Here’s some items I received as a result of attending Listen To The Voice Of Fire at Ceredigion museum in March 2018. For my recollection of the event, see this post.
Barrett’s Dottled Beauty is the Scots duo of Gayle Brogan and Alan Davidson. We noted them in 2017 with their Owls In Their Eyes album. Living For The Moment (LES ENFANTS DU PARADIDDLE ENF 109) takes their winning formula and extends it even further, in terms of duration, psychedelic excess, and hypnotic dream-like droneworthiness. On ‘Featherless Fools’, there’s 32 minutes of cosmic meandering to savour, where echoed instruments and fey vocalising are stewed in an endless brew of protean drone. Takes us back to the glory days of 2004 when this sort of thing was abundant on the Digitalis and Foxglove labels in America, but I like to think Gayle and Alan have their own unique folk-inflected slant on the genre. Anyone can make Cosmic Courier comparisons, but buried deep within the amorphous non-structure of ‘Featherless Fools’ nebulous clouds, I bet we can hear traditional Celtic pentatonic scales just waiting to resolve themselves. The second cut, ‘Sunlight Bathed & Golden Glare’ is more easy to accommodate on one side of an LP and is less “out there” than the main track; more easily identifiable guitar playing and vocals, instead of heavily treated alien sounds. It’s also as much a studio concoction as it is a performance; overdubs, backwards tapes, edits, layers. The music is drenched in light; it more than delivers on the promise of its title. Lovely collage cover for the CDR by Alan, as ever. When they do limited vinyl runs (100 copies) of their records, Alan prepares each single collage cover by hand; every release sold is an individual artwork.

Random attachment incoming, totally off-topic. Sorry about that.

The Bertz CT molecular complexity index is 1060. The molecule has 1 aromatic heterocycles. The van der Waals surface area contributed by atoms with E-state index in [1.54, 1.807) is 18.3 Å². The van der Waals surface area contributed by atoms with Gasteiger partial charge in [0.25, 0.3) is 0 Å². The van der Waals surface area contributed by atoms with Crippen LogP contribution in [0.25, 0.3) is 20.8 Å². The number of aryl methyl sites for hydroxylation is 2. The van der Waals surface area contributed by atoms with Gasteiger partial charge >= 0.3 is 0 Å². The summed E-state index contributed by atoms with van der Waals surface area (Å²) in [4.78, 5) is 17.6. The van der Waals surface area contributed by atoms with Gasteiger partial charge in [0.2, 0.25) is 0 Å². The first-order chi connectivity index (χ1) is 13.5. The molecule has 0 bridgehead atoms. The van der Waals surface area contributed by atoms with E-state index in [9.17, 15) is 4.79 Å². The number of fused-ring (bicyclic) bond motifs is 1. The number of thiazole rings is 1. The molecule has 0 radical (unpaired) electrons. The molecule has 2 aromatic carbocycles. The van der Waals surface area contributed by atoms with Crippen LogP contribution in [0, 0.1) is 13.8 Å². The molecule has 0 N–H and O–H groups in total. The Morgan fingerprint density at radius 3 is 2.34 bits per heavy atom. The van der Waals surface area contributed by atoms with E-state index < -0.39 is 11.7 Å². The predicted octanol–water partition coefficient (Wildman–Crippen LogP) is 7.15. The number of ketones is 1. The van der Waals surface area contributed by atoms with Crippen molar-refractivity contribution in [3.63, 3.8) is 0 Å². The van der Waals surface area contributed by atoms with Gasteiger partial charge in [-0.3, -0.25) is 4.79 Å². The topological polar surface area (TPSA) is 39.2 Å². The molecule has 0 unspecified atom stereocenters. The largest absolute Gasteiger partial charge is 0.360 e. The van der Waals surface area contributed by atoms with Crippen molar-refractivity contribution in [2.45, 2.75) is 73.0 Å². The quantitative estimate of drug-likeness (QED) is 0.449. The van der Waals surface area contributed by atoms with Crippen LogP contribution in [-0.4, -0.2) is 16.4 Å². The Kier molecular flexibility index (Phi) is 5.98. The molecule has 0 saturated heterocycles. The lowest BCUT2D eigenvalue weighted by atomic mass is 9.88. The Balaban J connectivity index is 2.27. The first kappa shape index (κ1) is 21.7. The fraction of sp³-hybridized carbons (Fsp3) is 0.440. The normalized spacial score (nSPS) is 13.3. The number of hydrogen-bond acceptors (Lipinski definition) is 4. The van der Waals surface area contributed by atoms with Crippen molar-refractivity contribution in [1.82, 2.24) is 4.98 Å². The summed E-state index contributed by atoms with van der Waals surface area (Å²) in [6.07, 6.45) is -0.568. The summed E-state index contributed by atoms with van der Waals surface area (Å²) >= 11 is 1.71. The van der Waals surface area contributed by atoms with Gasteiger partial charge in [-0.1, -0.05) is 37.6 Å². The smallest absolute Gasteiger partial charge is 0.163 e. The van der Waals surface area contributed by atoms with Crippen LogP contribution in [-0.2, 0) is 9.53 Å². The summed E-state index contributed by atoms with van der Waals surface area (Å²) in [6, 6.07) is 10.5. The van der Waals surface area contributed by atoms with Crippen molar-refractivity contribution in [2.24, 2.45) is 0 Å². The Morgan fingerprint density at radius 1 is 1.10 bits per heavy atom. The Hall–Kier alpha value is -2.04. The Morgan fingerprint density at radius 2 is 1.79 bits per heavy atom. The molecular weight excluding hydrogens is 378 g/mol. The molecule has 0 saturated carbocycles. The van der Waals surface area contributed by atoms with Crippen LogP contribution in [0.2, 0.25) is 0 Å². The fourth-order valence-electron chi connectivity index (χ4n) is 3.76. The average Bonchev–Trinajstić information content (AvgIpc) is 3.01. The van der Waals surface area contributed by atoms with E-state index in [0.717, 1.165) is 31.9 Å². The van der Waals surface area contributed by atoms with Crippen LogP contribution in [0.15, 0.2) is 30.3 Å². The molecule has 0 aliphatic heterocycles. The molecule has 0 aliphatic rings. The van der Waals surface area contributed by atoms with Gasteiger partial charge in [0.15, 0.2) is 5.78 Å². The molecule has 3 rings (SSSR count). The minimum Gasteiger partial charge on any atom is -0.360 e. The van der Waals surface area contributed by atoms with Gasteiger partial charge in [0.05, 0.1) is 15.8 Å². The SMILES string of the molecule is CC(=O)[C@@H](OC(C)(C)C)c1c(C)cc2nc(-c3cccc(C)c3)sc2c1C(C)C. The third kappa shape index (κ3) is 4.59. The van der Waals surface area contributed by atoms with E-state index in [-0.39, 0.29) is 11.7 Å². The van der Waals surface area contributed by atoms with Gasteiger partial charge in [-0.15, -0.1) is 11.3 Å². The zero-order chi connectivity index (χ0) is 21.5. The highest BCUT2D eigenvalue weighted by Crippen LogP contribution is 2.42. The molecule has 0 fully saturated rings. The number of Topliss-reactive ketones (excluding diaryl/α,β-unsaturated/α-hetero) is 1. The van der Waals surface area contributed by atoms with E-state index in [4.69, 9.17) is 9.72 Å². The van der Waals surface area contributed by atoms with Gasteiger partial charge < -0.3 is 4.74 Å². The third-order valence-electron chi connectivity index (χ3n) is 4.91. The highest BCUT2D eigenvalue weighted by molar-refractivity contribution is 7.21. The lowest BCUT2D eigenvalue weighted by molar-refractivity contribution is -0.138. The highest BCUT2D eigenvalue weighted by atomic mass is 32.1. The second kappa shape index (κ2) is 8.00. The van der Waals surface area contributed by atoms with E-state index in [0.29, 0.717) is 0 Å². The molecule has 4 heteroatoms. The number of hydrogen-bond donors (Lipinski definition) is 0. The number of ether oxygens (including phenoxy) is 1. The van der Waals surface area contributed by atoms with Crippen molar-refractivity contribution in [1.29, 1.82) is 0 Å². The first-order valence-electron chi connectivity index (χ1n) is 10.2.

Into The Beyond World (CURIO 11) is a solo Gayle Brogan record, appearing here as Pefkin. This originally came out on Reverb Worship in 2015 but is now reissued by Curiously Euphonic, a CDR label to showcase her solo work and that of Electroscope. Last heard her solo on Liminal Rites in 2016; I was still determined to align this music with traditional folk music, but today my sense is that Pefkin is attempting something far weirder and extreme. Each title alludes to a private action or event of some sort, which border on something occult or ritualistic. Pefkin explains and reveals nothing, but simply sings and whispers into her echo chamber device and creates waves of cascading music with a slow determination. This is done against very simple backdrops – few instruments, spartan playing, only the barest suggestion of a melody. John Cavanagh once again supplies his VCS3 for one track, and the cover art confirms Gayle as both a child of nature figure and an astral entity dropped from the skies. Spooked-out twilight listening that is both unsettling and compelling, drawing you into a private world.